For this series of articles, I asked some of my favorite leadership authorities to tell me what high EQ leaders do that sets them apart. Tamara McCleary, Charlee Hanna and Shawn Murphy each talked about the ability to communicate through listening, speaking and physical presence, which this leader demonstrated so well.
Tamara McCleary responded:
Emotionally intelligent (EI) leaders set themselves apart by developing truly communicative and collaborative connections in the workplace and their personal and social environments. This type of leadership facilitates two-way communication with individuals and with groups, subordinates, and peers. In today's society, many individuals are stuck in "broadcast-mode" telling everyone who will listen, or even those who have already tuned them out, their ideas, thoughts and emotions. High EI leaders are engaged in listening intently to and observing what is going on around them. An EI leader takes the time to respond rather than to react, and they pick and choose what, when and how to communicate for maximum impact. An EI leader is an active listener, ever observant and responsive to the needs of others as well as themselves. EI leaders incorporate conscious awareness not only to their own internal functions but more importantly applying this awareness and consciousness to all of their outward action and communication in the world.
Charlee Hanna wrote:
Emotional Intelligence includes listening. The Chinese symbol for listening includes the following symbols:
the heart=feel what the speaker is trying to feel
the ear=hear what the speaker is trying to say
What is not included is the mouth because listening does not include your own point of view.
Joy Guthrie of Vizwerx Group is a marvelous example of the listening part of "Emotional Intelligence."
Her work requires her to listen very hard to what is actually being said and also understand what the speaker intended to say. She must ask questions for clarification. Not for her own comeback, but to better understand the speaker. In the end she must be able to draw a picture accurately portraying the intended message, then work with the speaker to draw a picture of what needs to be communicated. She uses all parts of the Chinese symbol of listening.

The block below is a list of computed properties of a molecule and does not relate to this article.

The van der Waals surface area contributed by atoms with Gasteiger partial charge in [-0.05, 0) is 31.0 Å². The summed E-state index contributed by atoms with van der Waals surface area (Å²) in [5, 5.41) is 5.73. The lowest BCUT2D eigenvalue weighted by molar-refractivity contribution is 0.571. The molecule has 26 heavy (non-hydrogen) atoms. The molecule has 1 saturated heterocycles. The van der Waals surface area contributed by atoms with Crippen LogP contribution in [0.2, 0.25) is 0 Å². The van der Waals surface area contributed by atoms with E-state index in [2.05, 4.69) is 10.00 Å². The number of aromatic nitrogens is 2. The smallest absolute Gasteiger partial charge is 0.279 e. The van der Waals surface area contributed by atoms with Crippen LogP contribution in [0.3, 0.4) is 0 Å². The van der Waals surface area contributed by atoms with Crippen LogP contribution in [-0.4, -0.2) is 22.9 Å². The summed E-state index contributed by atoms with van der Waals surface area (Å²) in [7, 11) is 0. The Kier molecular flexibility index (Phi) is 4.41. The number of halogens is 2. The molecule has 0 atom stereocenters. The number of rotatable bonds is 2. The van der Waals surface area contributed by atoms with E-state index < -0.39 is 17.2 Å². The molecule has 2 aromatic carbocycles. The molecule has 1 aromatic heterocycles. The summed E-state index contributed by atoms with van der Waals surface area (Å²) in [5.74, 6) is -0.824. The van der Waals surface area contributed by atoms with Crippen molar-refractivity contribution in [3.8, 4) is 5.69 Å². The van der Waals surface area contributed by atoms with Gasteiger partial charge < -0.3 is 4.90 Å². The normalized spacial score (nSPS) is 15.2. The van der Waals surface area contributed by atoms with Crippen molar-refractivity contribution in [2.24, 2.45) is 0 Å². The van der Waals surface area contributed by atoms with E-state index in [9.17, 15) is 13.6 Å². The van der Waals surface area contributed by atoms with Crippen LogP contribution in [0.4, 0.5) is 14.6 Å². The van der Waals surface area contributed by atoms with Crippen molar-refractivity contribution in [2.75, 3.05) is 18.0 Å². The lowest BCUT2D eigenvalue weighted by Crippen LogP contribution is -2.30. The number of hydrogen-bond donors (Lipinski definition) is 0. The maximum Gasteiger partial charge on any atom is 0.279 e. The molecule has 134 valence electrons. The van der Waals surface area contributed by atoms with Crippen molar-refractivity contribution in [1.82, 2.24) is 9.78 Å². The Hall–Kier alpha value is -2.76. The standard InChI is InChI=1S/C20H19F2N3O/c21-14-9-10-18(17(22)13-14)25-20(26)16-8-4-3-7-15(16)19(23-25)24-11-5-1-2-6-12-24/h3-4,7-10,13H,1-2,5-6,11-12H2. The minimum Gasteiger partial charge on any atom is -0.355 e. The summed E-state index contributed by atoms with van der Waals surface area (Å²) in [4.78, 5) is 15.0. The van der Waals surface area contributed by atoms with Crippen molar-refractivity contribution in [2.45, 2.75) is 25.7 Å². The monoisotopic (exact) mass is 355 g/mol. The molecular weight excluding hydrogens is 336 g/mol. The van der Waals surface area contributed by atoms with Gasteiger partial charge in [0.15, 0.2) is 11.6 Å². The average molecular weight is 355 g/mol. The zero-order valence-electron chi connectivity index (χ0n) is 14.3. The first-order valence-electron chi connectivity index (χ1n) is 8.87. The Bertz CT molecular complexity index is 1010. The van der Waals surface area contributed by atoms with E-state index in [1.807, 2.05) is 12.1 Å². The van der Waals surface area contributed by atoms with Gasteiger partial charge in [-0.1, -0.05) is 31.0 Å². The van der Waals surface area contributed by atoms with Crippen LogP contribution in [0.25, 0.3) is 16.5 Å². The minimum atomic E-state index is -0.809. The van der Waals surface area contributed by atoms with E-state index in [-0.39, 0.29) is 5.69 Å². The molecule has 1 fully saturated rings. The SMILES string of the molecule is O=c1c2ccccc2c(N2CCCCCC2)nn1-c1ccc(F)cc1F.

Shawn Murphy focused on leadership presence, how leaders show up and communicate their readiness to lead and to serve.
In this era where management actions are under greater scrutiny, emotionally intelligent leaders have greater awareness of how their influence positively or negatively impacts people. The awareness is just the beginning, however. These leaders also take action to correct and redirect how they show up as leaders. In short, emotionally intelligent leaders purposefully manage their presence to do good for people, the business, even customers.~ Shawn Murphy
To be an effective communicator who can inspire passion and productive action:
- Know your mission and fully demonstrate a passion for that mission.
- Filter all discussions and all decisions through that mission.
- Tell stories that support and further that mission.
- Genuinely listen to what is said and what is not said. Ask questions. Be curious.
- Allow other people the opportunity to shine.
- Be aware of personal presence. Think about appropriate behavior for different situations.
- Be willing to learn from others.
I have not stayed in touch since this man left the school system, but I learned a lot from him. With his exceptional ability to express his own ideas verbally and non-verbally and his willingness to listen and learn from others, he often turned adversaries into partners and detractors into friends.
These are some of the communication skills High EQ Leaders demonstrate. What other skills come to your mind?